Trustees: Nine important must do’s
Trustees are often appointed without the persons being appointed having any knowledge of how to manage a trust. There are at least nine things trustees must do with care to make sure that a trust is managed well.
1. Keep documents safe
The first of the nine things Trustees must do, is to the Trust Deed and the Letter of Authority (the originals) safe. It will serve the Trustees well also to make a few extra copies of the documents, have them certified and give each Trustee a set. Records of meetings and resolutions signed as a result of the meetings must also be kept in a safe place. The reasons for this are important: the main reason is that the Master can ask for copies of any documents at any time. Furthermore, if there is a change needed in the Trust Deed, there is no scrambling for original documents or having to apply for copies. Also, if there is a dispute between trustees, it is easy to refer back to records.
2. Record everything in writing
It is best to record meetings and decisions in writing. After every decision that the trustees make, there must be a signed resolution. For example, if the trust wants to buy a property, there cannot just be a sale agreement, there must be a resolution signed by all the trustees that confirms that the property will be purchased. This ensures that the acts of the trustees are taken correctly and in the interest of the trust. The courts have found that, where no property records were kept, that the trust is a sham and that the trustees are hiding behind the “veil of the trust”, declaring that the assets of the trust in fact belonged to the trustees and not to the trust. Proper records also protect against arguments in a divorce whether the assets of the trust in fact belong to a person or the trust. If there are proper records, it is easy to prove that the assets belong to the trust and not to the person, which will protect the assets from the divorce.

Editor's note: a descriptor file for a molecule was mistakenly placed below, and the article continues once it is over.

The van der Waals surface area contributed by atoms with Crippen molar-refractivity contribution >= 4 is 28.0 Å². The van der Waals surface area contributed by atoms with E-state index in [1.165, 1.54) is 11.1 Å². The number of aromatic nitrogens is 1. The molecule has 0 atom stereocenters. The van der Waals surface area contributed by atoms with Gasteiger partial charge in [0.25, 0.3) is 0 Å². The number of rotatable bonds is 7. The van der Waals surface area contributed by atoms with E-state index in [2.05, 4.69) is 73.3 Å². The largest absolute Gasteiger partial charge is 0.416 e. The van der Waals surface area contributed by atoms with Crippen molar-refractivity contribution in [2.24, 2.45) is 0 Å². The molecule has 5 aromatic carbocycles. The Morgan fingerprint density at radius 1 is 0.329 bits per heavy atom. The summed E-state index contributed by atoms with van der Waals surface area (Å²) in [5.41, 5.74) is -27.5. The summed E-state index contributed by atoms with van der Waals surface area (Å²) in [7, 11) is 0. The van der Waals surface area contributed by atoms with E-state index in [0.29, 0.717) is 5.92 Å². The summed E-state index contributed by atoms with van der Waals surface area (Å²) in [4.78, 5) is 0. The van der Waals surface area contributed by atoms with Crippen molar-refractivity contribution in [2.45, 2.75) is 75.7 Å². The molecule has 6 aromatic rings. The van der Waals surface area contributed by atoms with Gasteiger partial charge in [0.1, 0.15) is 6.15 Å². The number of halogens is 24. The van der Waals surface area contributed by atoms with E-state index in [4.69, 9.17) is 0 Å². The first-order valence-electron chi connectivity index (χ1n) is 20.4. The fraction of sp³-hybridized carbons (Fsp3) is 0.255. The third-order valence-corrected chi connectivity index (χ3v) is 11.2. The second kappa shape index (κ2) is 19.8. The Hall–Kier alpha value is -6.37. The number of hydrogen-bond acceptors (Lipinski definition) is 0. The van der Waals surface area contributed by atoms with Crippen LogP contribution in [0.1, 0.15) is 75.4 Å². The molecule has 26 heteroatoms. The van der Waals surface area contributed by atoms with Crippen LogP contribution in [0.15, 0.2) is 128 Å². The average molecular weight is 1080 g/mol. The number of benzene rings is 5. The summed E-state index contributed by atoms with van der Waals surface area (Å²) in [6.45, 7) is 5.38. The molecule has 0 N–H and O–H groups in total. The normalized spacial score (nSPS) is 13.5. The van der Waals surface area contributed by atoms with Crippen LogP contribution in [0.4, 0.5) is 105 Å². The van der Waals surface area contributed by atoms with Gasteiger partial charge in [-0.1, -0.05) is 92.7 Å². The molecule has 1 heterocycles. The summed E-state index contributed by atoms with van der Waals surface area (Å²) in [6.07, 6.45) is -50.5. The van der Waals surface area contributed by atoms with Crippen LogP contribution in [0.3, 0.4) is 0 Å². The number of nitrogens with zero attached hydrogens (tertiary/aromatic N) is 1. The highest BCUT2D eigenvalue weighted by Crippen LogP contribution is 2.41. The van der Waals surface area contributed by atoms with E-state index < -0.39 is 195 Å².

3. Ensure that Trustees are fit for office
The Trust Deed will usually describe what circumstances disqualify a Trustee from his/her position, like if the person is sequestrated, or reaches a certain age, or leaves the country or whatever the prescription in the Trust Deed is. Do In terms of Section 20 of the Trust Property Control Act, a person cannot be a Trustee if his/her estate is sequestrated. The Trustee must then resign and be replaced by another Trustee. See below in this regard.
4. Follow proper steps to replace trustees
If Trustees must be replaced, there are certain steps to follow to accomplish this. It is important that this is done correctly. Follow the proper steps and more importantly, do everything in writing and keep proper records of it. The Trust Deed usually explains what steps must be followed to replace Trustees and who can and who can’t be trustees. Also, read the Trust Deed to determine what the minimum number of Trustees are. Sometimes if one Trustee dies or resigns, a new Trustee must be appointed immediately to ensure that the Trust Deed is followed.